Designing with the future in mind: The Transporter Bridge, Middlesbrough

Transporter, Middlesbrough

Car use in the UK has risen an astonishing 70% in the last two decades and will apparently continue to rise, causing no end of headaches for structural engineers. When they design bridges, engineers need to anticipate factors such as current and future traffic on the bridge at any given time.

Clever constraints

Teesside engineers were one step ahead when they designed the Transporter Bridge in 1872 to cross the River Tees in Middlesbrough. It opened in 1911. By constructing something that is a cross between a large crane and a ferry, it was at the time, and is still now, possible to calculate the maximum load on the bridge.

The Transporter has a platform, which has a limit to the number of cars and people that physically fit on it at any one time, and moves from one river bank to the other in about two and half minutes. By knowing how many times a day the trip is made and the maximum amount of cars and people, it was possible to calculate the daily load on the bridge and to design for it.

Whilst controlling the amount of traffic on the bridge, the Transporter also doesn’t interfere with the traffic on the river. It has a platform which is suspended above ships and doesn’t stop transporting traffic unlike draw bridges and swing bridges. Apparently, it takes a steady hand to navigate through the opening of a swing bridge – according to a 1928 edition of Meccano Magazine. Many ships would run into the piers and cause damage. The Transporter neatly avoided this problem.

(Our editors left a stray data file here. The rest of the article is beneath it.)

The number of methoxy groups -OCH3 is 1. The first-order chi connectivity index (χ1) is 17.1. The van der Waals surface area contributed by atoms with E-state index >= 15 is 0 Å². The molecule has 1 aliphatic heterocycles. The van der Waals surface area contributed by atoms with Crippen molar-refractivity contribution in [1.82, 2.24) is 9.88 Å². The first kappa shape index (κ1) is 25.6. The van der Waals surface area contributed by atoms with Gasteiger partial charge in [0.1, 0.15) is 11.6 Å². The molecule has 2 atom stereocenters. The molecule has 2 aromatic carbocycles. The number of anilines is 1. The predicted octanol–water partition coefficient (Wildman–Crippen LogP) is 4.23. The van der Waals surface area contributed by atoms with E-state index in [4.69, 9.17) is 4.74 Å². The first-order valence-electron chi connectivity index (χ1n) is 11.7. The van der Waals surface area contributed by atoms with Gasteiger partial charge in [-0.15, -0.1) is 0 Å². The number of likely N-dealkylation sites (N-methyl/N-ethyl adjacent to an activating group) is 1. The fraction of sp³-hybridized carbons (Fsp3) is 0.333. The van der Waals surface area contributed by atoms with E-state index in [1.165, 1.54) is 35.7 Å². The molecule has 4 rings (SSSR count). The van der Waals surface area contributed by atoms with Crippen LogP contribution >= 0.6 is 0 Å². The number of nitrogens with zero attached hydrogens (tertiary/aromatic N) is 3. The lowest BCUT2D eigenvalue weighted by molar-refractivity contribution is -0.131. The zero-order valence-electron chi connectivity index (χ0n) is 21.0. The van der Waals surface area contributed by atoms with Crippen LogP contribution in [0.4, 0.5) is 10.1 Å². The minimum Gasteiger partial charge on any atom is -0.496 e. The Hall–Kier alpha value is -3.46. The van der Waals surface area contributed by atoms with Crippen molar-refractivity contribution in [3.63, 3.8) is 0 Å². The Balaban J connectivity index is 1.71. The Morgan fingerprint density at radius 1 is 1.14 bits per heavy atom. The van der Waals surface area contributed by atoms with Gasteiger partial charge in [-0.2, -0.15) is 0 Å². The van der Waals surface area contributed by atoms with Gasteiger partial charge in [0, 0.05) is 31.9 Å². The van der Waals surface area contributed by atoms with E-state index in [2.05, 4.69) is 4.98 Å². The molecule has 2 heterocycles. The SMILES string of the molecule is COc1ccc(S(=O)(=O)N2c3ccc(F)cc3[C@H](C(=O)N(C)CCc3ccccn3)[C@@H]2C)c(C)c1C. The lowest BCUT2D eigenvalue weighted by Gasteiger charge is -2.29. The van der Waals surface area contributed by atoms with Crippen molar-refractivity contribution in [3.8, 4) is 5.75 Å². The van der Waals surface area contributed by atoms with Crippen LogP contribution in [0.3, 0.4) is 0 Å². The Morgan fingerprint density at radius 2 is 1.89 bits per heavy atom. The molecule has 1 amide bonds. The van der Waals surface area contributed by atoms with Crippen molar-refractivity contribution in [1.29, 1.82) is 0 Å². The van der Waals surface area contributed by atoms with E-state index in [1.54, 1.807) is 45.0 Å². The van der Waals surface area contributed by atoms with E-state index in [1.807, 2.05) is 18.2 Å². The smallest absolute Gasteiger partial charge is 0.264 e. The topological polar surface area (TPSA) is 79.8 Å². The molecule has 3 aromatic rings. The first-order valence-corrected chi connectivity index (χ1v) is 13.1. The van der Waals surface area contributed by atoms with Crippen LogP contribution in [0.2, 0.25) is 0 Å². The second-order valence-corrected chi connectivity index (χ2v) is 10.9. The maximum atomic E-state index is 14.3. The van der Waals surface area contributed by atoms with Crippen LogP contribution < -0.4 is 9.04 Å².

Pedestrians used to be able to walk across the top of the Transporter and peer down through the wire meshing under their feet to the Tees 160 feet below. This was closed some years ago and all pedestrians now have to pay and sit in the pedestrian booth on the platform.

Iconic design

The Transporter Bridge is iconic. It can be recognised from miles around and is used by the local authorities in their logo. In an age where architects are consciously creating iconic structures in order to promote themselves or tourism in regenerating towns, it is refreshing to see an iconic structure that doesn’t have hopes pinned to it (like Middlesbrough’s new Mima) but embodies the history of the town instead.

The Transporter Bridge belongs with the world’s greatest bridges – Newport Bridge, the Tyne Bridge and Sydney Harbour Bridge in Australia -not least because they were all made at Dorman Long, Middlesbrough.

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